Minnesota Twins Spring Training Countdown: 28, Bert Blyleven

COOPERSTOWN, NY - JULY 24: Bert Blyleven gives his speech at Clark Sports Center during the Baseball Hall of Fame induction ceremony on July 24, 2011 in Cooperstown, New York. Blyleven finished his 22 season career with 3,701 strikeouts (fifth on the all-time list) and 287 wins including 60 shutouts and 242 complete games. (Photo by Jim McIsaac/Getty Images)
COOPERSTOWN, NY - JULY 24: Bert Blyleven gives his speech at Clark Sports Center during the Baseball Hall of Fame induction ceremony on July 24, 2011 in Cooperstown, New York. Blyleven finished his 22 season career with 3,701 strikeouts (fifth on the all-time list) and 287 wins including 60 shutouts and 242 complete games. (Photo by Jim McIsaac/Getty Images) /
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The Minnesota Twins are just 28 days away from spring training. As we celebrate the end of the blustery temps and the return of the game we love, let’s look at team history surrounding that number.

The Minnesota Twins are preparing for a 2018 season with expectations after making the playoffs in 2017 as a Wild Card. We will have bring out numbers from team history that represent the number of days until spring training from now until pitchers and catchers report on February 13th.

The Minnesota Twins have developed some tremendous arms over the time of the franchise, but none has debuted with the Twins and achieved as much in his career as Bert Blyleven.

Minnesota Twins career

Originally born in the Netherlands, Blyleven graduated from high school in California in 1969. The Twins drafted him in the 3rd round, and he moved quickly through the minor leagues, making his debut as a 19 year-old in 1970 for the Twins, going 10-9 over 27 games, 25 of them starts, throwing 164 innings, with a 3.18 ERA, 1.16 WHIP, and 47/135 BB/K ratio.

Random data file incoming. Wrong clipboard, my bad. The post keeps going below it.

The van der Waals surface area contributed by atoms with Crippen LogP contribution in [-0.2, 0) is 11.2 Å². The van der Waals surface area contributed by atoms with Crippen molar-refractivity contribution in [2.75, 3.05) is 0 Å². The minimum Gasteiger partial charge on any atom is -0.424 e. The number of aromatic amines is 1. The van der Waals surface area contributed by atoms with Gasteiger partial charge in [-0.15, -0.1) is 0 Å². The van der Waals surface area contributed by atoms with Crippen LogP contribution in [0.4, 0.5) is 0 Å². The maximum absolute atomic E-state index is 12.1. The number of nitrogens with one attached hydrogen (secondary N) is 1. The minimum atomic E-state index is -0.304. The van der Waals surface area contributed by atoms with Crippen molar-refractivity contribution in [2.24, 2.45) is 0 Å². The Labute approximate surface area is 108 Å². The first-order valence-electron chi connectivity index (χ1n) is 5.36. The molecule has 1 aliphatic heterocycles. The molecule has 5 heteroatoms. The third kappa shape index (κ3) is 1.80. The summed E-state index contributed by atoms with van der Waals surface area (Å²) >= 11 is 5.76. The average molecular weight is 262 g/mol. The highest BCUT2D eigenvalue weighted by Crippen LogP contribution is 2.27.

Blyleven had the poor fortune of joining the Twins as the team was on the decline after a year of competitiveness. He pitched his first five full seasons at an elite level, but due to the team’s lack of success, his won-lost record precluded him from receiving more notation in awards (something that would bite him later in his Hall of Fame candidacy).

Over those four years, Blyleven averaged 38 games started, 18 complete games, and 5 shutouts. He averaged 289 innings pitched, a 2.74 ERA, a 1.13 WHIP, and a 71/238 BB/K, but due to the Twins standing in those years, he averaged a 17-15 record.

Blyleven was traded in 1976 for what was hoped to be a monster package of four players headlined by shortstop Roy Smalley and also $250,000. In 1985, the Twins reacquired Blyleven in another big deal, sending away four players, one of whom would turn into a multi-time All-Star, to bring Blyleven back.

At that point, Blyleven was still a consistent pitcher, leading the American League in strikeouts in 1985, but more importantly, leading the major leagues that season with 293 2/3 innings pitched. With the Minnesota Twins young core, Blyleven became an elder statesman alongside young lefty Frank Viola at the top of the Twins rotation.

Blyleven found the new Metrodome to be less than kind to his curveball, leaving it hanging more than he was used to, leading to 96 home runs allowed his first two full seasons back with the Twins. He had two seasons with identical 4.01 ERAs in 1986 and 1987 (including a 2.77 ERA over 2 starts and 13 innings thrown in the 1987 World Series).

After a 5.43 ERA and a major league leading 17 losses in 1988, Blyleven was traded to the Angels for a prominent prospect package.

Blyleven dots the top of Twins pitching career leader boards:

  • 1st in complete games, shutouts, strikeouts, bWAR
  • 2nd in wins, innings

Non-Twins career

Blyleven’s seasons with the Twins were not far off what he would face the rest of his career. He found himself on a miracle 1979 “We Are Family” Pirates team that made a fun to the World Series, dominating for the Pirates in the playoffs, going 2-0 over 3 games, 2 of them starts, pitching 19 innings with a 1.42 ERA, 1.00 WHIP, and a 3/13 BB/K ratio.

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Typically, Blyleven would be on a squad that jumped up for one big year and then found their way back down to a .500 or worse club, as he saw in 1977 with Texas, 1979 with the Pirates, or 1989 with the Angels. Due to that, he had one 20-win season and one 19-win season.

In 22 years with the Minnesota Twins, Indians, Pirates, Angels, and Rangers, Blyleven won 287 games with a 3.31 ERA and 1.20 WHIP. He remains one of the best strikeout artists of all time with 3,701 strikeouts.

He was elected to the Twins Hall of Fame in 2002 and to Cooperstown in 2011.

Next: Twins 5 best MIs

For 28 days to spring training, we’ll remember the guy who sported one of the best curveballs in the game’s history and continues to give life to Minnesota Twins games today!

Come soon, spring!!